The Barcelona that once haunted Manuel Pellegrini was back in Manchester – the team that passed through defences like an army of silken soldiers, the team he could not catch despite amassing 96 points and 102 goals in La Liga, the team that got him the sack as manager of Real Madrid.
When he heard the result from the Nou Camp on Saturday afternoon, just before Manchester City put five past Newcastle United, Pellegrini would have afforded himself a quiet smile. Barcelona had lost at home to Malaga, the club he had fled to after being forced out of the Bernabeu.
Had he seen the newspapers in Barcelona on Sunday morning, the dominant photograph was one of Lionel Messi on his knees. Messi finished on his knees last night after missing a penalty that would have settled the tie. The odds, however, are that what Bobby Robson called “the army of Catalonia” will march on.
Barcelona had changed. When Pellegrini squared up to them in La Liga, they were staring down from a state of almost glacial perfection. Under Pep Guardiola, they had taken football to levels so rarefied that you needed oxygen merely to watch them.
Manchester City 1 Barcelona 2 player ratings
Manchester City 1 Barcelona 2 player ratings
1/3 BARCELONA: Marc Andre ter Stegen
The young German, who hasn’t made a league appearance this season, was rarely tested – but when he was he did not always look completely comfortable. 6
2/3 Dani Alves
The marauding full-back is not the dynamic attacking threat he once was, but he was still able to find acres of space in which to run. 7
3/3 Lionel Messi
Had been the best player on the pitch before pulling rank late on to deny Luis Suarez a hat-trick – but missed the penalty and the follow up. 8
But Guardiola is long gone. This was the Barcelona of the alleged underhand payments to Neymar’s family, the Barcelona where Messi appeared to be at war with his own manager, the Barcelona that had just sacked Carles Puyol and Andoni Zubizarreta from their backroom staff. A Barcelona that had seen the balance of power in Spanish football return to Madrid, not just to Real, but Atletico. A Barcelona that might be beaten.
That Barcelona seldom showed. They have changed under Luis Enrique, who has tried to impose a more direct style of football on a team who once lost a European Cup semi-final to Manchester United because they insisted on trying to walk the ball into Edwin van der Sar’s net.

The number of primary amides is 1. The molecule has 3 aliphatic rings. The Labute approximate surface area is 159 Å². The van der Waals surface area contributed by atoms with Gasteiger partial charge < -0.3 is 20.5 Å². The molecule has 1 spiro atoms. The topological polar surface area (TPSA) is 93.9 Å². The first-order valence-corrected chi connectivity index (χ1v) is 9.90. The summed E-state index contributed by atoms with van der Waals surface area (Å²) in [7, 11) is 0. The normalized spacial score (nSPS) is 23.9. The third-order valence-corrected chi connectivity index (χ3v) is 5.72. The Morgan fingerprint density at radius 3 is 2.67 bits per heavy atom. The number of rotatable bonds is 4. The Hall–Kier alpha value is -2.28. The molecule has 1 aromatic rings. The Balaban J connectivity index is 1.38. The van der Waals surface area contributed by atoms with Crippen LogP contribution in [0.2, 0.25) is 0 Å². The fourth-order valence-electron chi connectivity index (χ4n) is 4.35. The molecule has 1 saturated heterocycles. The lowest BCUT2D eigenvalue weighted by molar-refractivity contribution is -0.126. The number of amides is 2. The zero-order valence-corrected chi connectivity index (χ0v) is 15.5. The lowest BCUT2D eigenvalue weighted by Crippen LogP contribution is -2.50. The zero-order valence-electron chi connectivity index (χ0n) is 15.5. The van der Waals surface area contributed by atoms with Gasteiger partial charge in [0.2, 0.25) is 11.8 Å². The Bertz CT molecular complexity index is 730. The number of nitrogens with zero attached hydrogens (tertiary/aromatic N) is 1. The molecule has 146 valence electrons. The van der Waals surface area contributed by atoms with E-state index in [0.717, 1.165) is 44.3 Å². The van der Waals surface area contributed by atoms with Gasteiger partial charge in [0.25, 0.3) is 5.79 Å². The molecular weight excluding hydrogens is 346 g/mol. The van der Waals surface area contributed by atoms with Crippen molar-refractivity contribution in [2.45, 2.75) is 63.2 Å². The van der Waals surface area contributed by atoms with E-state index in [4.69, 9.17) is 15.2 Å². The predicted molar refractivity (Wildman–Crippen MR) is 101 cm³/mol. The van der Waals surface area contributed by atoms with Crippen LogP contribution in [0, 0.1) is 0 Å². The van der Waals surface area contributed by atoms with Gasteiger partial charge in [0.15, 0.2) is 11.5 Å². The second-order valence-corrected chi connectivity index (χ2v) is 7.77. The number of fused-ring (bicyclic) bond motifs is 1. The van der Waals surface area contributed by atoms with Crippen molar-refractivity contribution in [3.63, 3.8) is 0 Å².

They are not yet Wimbledon under Bobby Gould, but Messi’s chip into the area that set up Luis Suarez’s first goal looked, from a certain angle, suspiciously like a long ball.
As Zlatan Ibrahimovic, Samuel Eto’o and, latterly, Luis Enrique himself have discovered, if you value your future at the Nou Camp, it is important that Messi likes you. As Liverpool’s Daniel Sturridge would testify, Suarez is not the easiest strike partner to play alongside but Messi appears to be very fond of Suarez, and not just because they share a taste for Mate tea.
Gary Lineker once told a junior strike partner, only half-jokingly “your job is to make me look good”, and since arriving in Catalonia, Suarez has made Messi look very good indeed.
One of Luis Enrique’s biggest problems was that the glittering front three that led their attack in Manchester last night each endured a traumatic World Cup. Messi could not find the inspiration to turn the final, Neymar finished the tournament on a stretcher, Suarez finished it with a six-month ban from all football after the bite on Giorgio Chiellini.
Just as Eric Cantona changed in the wake of his 10-month suspension for launching himself into the crowd at Selhurst Park, so there are signs Suarez is a changing man.
He came to Manchester having picked up only three yellow cards and having set up an awful lot of Messi’s goals rather than score them himself. Early on last night he had an opportunity to shoot, one the Uruguayan would probably have taken had he still been at Anfield; instead he sought out a pass for Ivan Rakitic.
The colour of the shirt may have changed, with Barcelona maintaining their reputation for awful away kits with a bright yellow number, but as the first half wore on, the Etihad saw the Suarez they would have recognised from his seasons with Liverpool; the predator in front of goal. Had Joe Hart not saved when he was beautifully put through by Neymar, Suarez might have had a hat-trick before half-time.
This is a significant season for Barcelona in the Champions League. Those who had watched Messi destroy Manchester United on a sultry Wembley evening in the 2011 final might have struggled to imagine how this side might be dethroned.
Their last two tilts at the European Cup have seen them humbled 7-0 on aggregate by Bayern Munich and then, once they had overcome Manchester City, beaten by the men of Madrid, not Real but Atletico.
This season they have lost some strange games in La Liga – to Malaga, Celta Vigo and Real Sociedad. The Clasico was lost badly. The press is typically unforgiving. When Robson managed Barcelona, he saw his side go from 3-0 down at the interval to win 4-3 and the headline that greeted him over breakfast was: “Manager Loses First Half, Players Win The Second.”
The Catalan press appear to want rid of Luis Enrique, just as Marca campaigned for Pellegrini to be sacked at Real. The European Cup may be his only lifeline. Had Messi converted his penalty, the second leg would be a formality.
The gap between Barcelona and Manchester City might have narrowed since last season but Pellegrini will have to go to the Nou Camp next month and win.
It was a task that proved beyond him in his goal-filled, trophyless season at Real Madrid and you imagine it will be beyond him now.
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